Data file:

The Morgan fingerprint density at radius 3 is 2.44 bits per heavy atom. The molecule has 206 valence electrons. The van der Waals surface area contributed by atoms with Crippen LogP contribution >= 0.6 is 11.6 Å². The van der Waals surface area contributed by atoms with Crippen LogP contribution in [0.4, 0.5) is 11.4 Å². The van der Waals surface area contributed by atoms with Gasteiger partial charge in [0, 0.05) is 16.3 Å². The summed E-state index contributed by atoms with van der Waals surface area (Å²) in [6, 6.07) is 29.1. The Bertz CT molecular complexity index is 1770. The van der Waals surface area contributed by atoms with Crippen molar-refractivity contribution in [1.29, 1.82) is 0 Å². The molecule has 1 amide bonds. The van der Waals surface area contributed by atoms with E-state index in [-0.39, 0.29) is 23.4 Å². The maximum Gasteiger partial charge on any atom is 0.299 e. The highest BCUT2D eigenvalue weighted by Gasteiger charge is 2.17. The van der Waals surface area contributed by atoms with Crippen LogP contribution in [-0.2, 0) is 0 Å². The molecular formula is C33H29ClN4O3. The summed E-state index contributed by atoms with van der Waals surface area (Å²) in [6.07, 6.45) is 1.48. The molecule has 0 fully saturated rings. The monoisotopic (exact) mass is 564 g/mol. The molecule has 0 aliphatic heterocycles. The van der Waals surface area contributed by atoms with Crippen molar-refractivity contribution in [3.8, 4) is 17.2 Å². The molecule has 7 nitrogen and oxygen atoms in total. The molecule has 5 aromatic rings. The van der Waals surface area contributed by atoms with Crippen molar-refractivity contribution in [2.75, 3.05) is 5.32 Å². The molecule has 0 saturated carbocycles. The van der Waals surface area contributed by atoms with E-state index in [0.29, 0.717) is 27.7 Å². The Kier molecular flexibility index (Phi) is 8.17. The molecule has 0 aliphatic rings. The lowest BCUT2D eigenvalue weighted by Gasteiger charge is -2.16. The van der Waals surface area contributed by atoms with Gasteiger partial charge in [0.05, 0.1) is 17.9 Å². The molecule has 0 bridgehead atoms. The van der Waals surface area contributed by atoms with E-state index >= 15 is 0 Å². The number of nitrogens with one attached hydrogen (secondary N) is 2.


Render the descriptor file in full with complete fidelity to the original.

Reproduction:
The Morgan fingerprint density at radius 3 is 2.44 bits per heavy atom. The molecule has 206 valence electrons. The van der Waals surface area contributed by atoms with Crippen LogP contribution >= 0.6 is 11.6 Å². The van der Waals surface area contributed by atoms with Crippen LogP contribution in [0.4, 0.5) is 11.4 Å². The van der Waals surface area contributed by atoms with Gasteiger partial charge in [0, 0.05) is 16.3 Å². The summed E-state index contributed by atoms with van der Waals surface area (Å²) in [6, 6.07) is 29.1. The Bertz CT molecular complexity index is 1770. The van der Waals surface area contributed by atoms with Crippen molar-refractivity contribution in [1.29, 1.82) is 0 Å². The molecule has 1 amide bonds. The van der Waals surface area contributed by atoms with E-state index in [-0.39, 0.29) is 23.4 Å². The maximum Gasteiger partial charge on any atom is 0.299 e. The highest BCUT2D eigenvalue weighted by Gasteiger charge is 2.17. The van der Waals surface area contributed by atoms with Crippen LogP contribution in [-0.2, 0) is 0 Å². The molecular formula is C33H29ClN4O3. The summed E-state index contributed by atoms with van der Waals surface area (Å²) in [6.07, 6.45) is 1.48. The molecule has 0 fully saturated rings. The monoisotopic (exact) mass is 564 g/mol. The molecule has 0 aliphatic heterocycles. The van der Waals surface area contributed by atoms with Crippen molar-refractivity contribution in [3.8, 4) is 17.2 Å². The molecule has 7 nitrogen and oxygen atoms in total. The molecule has 5 aromatic rings. The van der Waals surface area contributed by atoms with Crippen molar-refractivity contribution in [2.75, 3.05) is 5.32 Å². The molecule has 0 saturated carbocycles. The van der Waals surface area contributed by atoms with E-state index in [0.29, 0.717) is 27.7 Å². The Kier molecular flexibility index (Phi) is 8.17. The molecule has 0 aliphatic rings. The lowest BCUT2D eigenvalue weighted by Gasteiger charge is -2.16. The van der Waals surface area contributed by atoms with Gasteiger partial charge in [0.05, 0.1) is 17.9 Å². The molecule has 0 bridgehead atoms. The van der Waals surface area contributed by atoms with E-state index >= 15 is 0 Å². The number of nitrogens with one attached hydrogen (secondary N) is 2.